The Anglican Christ Church, Chennai - first ever congregation
 Chennai city, the capital of Tamil Nadu has many historical old churches within the city limit and Christ Church is one among them, built outside Fort St. George  established by the early East India company's officials.

The Indian converts, in particular, Indo-Britons (often referred to as East Indians, later as Angelo Indians), who were from the  neighboring areas of Narasingapuram, Chintadripet, Pudupet and Royapettah  wanted a church and school built close to them for their spiritual needs, etc. Christ Church, Madras came into being in 1842  with the first congregation of the church and the school outside the Ft. St. George. The place of worship mainly catered to the Anglo Indian community in which the male European lineage  determined  the Anglo-Indian.

 The first congregation took place on Mount road in a building provided by an Englishman Thomas Parker Waller. The adjacent grounds had stables, etc. When a  school came up in another building in the  same place, the young students had to share their space amidst harsh loud cry of horses, coaches. farriers, etc. Waller, after a few years, made up his mind to donate the land for building the church and a school adjacent to it and he thought, his stable, etc won't be a nuisance to them. The then cost of the building was Rs. 12,000.00.  One John Law designed the church and the parishioners began the construction in 1850.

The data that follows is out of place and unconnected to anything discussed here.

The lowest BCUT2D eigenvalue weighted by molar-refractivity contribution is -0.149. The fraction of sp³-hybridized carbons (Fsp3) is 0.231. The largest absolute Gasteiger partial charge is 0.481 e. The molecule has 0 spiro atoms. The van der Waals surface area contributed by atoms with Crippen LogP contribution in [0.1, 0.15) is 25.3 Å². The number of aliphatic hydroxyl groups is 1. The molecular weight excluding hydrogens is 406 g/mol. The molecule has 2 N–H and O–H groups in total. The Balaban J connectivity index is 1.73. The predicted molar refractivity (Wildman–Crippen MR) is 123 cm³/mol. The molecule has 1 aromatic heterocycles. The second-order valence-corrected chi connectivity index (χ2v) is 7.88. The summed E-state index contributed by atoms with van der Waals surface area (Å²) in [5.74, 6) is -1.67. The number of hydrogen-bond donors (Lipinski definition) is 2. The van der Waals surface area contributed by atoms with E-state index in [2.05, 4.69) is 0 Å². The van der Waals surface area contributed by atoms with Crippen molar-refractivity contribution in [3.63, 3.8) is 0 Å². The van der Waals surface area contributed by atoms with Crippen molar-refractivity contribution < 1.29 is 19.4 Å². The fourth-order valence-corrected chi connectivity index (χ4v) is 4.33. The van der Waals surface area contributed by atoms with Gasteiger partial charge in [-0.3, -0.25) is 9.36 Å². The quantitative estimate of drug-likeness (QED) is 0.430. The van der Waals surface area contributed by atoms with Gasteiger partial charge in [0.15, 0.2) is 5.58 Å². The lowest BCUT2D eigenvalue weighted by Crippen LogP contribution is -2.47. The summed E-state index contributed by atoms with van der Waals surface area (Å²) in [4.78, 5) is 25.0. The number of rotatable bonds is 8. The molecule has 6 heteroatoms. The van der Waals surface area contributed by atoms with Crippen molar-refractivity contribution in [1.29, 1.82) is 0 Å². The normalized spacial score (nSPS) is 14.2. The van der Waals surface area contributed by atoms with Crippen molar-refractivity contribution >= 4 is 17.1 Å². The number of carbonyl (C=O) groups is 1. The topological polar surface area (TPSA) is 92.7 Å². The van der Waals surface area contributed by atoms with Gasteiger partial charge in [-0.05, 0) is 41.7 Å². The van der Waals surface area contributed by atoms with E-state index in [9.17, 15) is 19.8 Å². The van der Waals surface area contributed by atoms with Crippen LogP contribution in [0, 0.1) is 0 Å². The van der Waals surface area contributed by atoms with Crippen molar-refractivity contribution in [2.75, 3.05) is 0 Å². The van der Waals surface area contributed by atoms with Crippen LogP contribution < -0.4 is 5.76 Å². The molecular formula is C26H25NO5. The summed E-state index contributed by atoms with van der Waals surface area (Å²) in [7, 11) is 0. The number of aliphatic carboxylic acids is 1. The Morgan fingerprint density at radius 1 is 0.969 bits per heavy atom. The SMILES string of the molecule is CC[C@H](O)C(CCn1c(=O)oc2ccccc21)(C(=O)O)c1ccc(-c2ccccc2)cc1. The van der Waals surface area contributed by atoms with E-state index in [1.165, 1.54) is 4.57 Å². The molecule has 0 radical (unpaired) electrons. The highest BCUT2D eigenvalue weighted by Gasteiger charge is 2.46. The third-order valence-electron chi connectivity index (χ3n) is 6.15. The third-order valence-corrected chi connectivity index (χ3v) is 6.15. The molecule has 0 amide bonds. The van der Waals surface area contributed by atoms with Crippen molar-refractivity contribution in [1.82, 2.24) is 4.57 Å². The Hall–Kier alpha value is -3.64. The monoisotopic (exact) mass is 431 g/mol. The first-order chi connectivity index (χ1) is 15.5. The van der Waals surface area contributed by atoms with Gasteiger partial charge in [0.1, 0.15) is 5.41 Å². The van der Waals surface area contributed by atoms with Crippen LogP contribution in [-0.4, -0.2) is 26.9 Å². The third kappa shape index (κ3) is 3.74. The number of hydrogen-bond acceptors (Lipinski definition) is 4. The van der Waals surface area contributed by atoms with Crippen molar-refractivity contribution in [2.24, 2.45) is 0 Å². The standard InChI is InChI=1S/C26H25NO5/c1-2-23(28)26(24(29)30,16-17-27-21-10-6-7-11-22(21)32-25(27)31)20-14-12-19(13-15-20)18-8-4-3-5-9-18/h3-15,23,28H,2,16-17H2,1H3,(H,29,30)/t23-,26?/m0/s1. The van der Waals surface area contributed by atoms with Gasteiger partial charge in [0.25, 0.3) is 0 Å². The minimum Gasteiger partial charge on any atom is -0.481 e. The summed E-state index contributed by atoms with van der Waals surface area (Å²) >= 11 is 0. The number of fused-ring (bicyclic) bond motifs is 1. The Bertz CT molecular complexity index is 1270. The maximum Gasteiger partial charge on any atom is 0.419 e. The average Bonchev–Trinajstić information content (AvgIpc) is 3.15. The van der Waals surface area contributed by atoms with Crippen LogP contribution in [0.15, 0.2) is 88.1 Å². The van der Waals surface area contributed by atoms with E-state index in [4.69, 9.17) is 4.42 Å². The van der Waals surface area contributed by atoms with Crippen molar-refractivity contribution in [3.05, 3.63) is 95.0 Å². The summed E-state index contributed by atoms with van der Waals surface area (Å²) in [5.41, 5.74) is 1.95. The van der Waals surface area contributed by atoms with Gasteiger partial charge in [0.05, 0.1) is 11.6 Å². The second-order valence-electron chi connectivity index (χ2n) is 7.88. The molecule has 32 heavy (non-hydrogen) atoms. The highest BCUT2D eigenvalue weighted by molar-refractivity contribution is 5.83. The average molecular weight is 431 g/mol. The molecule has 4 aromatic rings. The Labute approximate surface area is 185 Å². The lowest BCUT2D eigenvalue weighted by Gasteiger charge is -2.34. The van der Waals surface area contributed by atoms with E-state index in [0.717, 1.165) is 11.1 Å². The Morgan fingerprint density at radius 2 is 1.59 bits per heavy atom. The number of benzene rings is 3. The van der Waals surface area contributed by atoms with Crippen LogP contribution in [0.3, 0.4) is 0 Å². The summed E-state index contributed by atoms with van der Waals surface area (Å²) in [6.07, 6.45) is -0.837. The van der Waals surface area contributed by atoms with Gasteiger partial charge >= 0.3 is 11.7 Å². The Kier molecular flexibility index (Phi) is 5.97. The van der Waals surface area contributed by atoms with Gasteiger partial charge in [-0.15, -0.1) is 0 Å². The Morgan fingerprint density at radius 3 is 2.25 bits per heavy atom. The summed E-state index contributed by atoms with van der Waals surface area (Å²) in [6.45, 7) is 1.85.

The  Anglican Church with tall-steeple, compound wall, wooden furniture, etc., built at the cost of Rs. 37,000.00 was consecrated in 1852. Later a building came up to run the school. Since then with the growth of school and students'  strength,  additional buildings  had been added.


Adjacent to this place was a social club called SVS - Suguna Vilas Sabha  formed on July 5, 1891. It owed a lot to a great theater personality and "The Founding Father of Tamil Theatre', Pammal Sambanda Mudaliar who, with Sankaradas Swamigal, had 'brought
dignity to it. Earlier the dramas were earthy and long drawn  musicals that would make the audience drowsy.  SVS  functioned till 1936 when it bought  36 grounds next to Christ Church and built its own theater - New Theatre. With the advent of Cinema, theater activities declined. SVS leased out part of its land in mid-1940s to a cinema hall later called Plaza Theater.